Paul Ryan the ‘Brown Noser’: Wikipedia Edit Wars Begin
In high school, Paul Ryan’s classmates voted him as his class’s “biggest ‘brown noser.'” This tidbit will likely delight the political opponents of the Wisconsin representative-turned-Romney-running mate; his supporters will likely see this small fact of Ryan’s life as an irrelevant piece of youthful trivia.
And that tension will likely play out, repeatedly, upon the most definitive narrative we have about Paul Ryan as a person and politician and policy-maker: his Wikipedia page. Late last night, as news of the Ryan choice leaked in the political press, Politico notes, the first substantial edit to that page removed an extant “brown noser” mention:
“removing prom king and brown noser from article —see discussion on “talk” page” (sic)
But then another user put the “brown noser” mention back in. Because: relevant!
And then another user removed it again:
“Removed unnecessary statement from Early Life about prom king or “Brown Noser.” This is not needed in article is not common in such brief survey sections.”
As of this writing, “brown noser” stands. As does the mitigating bit of Ryan-as-high-schooler trivia: that he was also voted as prom king. But that could change, again, in an instant.
This flurry of Wikipedia edits is to be expected — and there will be many, many more as campaign operatives from both sides try to define Paul Ryan through their preferred prisms. But today, and the days after, will prove to be glory days for the Paul Ryan Wikipedia page. It’ll get tons of attention. It’ll be totally popular. It’ll be, in its way, prom king.
.Take the previous edit tally: On Aug. 8, the Ryan entry saw a little more than 30 revisions. On Aug. 9, it saw less than 30. Yesterday, it saw just 10. Today, however — early on a Saturday morning, East Coast time — it’s already received hundreds of revisions. And the official news of the Ryan selection, of course, is still young.
Some of those edits, in different circumstances, might have been made earlier. Traditionally — which is to say, in the past two cycles — the precarious stretch of time between Veepstakes and Veep Announcement would find campaign staffers cleaning up their choice’s Wikipedia presence, ensuring that “the sum of all knowledge” is adequately celebratory of that choice.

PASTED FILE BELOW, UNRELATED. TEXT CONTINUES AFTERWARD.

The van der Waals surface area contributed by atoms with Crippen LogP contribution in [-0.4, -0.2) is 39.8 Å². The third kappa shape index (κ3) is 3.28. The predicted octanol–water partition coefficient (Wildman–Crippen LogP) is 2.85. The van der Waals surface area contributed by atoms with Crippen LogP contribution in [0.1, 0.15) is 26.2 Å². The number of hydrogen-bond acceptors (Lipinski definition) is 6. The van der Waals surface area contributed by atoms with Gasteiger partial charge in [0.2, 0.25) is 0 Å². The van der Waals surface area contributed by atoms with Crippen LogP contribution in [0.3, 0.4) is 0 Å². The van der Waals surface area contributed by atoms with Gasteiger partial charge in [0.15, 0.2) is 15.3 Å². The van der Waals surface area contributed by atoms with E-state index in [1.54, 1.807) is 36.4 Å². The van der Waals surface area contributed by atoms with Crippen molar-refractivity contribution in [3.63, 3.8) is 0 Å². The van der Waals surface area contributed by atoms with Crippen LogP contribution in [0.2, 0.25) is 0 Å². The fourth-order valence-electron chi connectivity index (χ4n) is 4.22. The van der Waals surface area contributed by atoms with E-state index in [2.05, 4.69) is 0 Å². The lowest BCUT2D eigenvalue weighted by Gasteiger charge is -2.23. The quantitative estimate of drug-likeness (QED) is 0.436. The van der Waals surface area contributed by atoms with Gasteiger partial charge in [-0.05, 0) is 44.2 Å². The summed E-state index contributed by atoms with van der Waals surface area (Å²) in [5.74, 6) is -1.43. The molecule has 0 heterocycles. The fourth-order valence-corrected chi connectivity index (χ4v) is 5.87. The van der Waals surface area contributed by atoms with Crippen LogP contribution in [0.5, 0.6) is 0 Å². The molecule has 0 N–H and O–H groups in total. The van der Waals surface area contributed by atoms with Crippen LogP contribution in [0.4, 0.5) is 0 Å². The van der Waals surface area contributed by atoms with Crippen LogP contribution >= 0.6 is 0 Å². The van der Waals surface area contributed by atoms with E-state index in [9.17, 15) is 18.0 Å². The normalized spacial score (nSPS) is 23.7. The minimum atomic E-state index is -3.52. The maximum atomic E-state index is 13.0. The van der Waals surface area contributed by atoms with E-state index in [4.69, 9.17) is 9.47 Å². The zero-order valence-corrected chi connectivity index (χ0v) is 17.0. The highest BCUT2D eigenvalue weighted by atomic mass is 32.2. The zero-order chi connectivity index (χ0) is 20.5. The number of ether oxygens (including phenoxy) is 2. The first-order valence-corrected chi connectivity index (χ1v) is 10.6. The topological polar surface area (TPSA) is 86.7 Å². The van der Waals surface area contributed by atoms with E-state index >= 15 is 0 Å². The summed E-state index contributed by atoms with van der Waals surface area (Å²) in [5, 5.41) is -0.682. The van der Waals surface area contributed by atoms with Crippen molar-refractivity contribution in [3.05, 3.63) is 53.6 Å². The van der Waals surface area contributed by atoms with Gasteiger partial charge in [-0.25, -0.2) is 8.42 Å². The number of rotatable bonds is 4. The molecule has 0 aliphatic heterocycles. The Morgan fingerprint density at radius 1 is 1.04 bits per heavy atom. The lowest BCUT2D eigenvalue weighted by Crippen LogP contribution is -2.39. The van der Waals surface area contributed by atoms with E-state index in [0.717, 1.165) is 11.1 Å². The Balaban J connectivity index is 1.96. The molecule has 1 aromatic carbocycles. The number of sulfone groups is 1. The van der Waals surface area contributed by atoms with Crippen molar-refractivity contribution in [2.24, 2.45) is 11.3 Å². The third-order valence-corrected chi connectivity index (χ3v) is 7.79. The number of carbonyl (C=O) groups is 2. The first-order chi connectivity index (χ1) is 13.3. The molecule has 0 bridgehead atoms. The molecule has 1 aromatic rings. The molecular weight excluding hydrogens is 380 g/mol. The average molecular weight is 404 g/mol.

As Micah Sifry recently noted:
“Sarah Palin’s Wikipedia page was updated at least 68 times the day before John McCain announced her selection, with another 54 changes made in the five previous days previous. Tim Pawlenty, another leading contender for McCain’s favor, had 54 edits on August 28th, with just 12 in the five previous days. By contrast, the other likely picks — Romney, Kay Bailey Hutchison — saw far fewer changes.”
This might have meant that Wikipedia’s edit page would have made a good resource for campaign reporters and curious citizens who wanted to get early news of Romney’s running mate choice. (And who didn’t count a message from the “Mitt’s VP” smartphone app as “early news.”)
Per the Wikipedia page-edit tally as of early August, Rob Portman was looking like a solid bet for veep — as were his fellow short-listers Bobby Jindal and Marco Rubio and, yes, Paul Ryan. And yet those readings would have been premature. Because, last time around, the flurry of edits didn’t take place until the 24 hours before Palin’s and Biden’s respective announcements were made.
But Wikipedia made all that edit-gaming a moot point. After Stephen Colbert mentioned the Sifry’s edit edict in Tuesday night’s show — recommending that people “go on Wikipedia, and make as many edits as possible to your favorite VP contender!” — Wikipedia locked down the pages of some of the most talked-about VP contenders. As Sifry put it: Game over.
Now, as one of those contenders has been confirmed as a candidate, the pages are unlocked again — and ready to host debates about details and relevance. Ryan’s Wikipedia page, like so many before it, will be a place where people can come together to discuss information and policy and the intersection between the two — a town square for the digital age.
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This article originally published at The Atlantic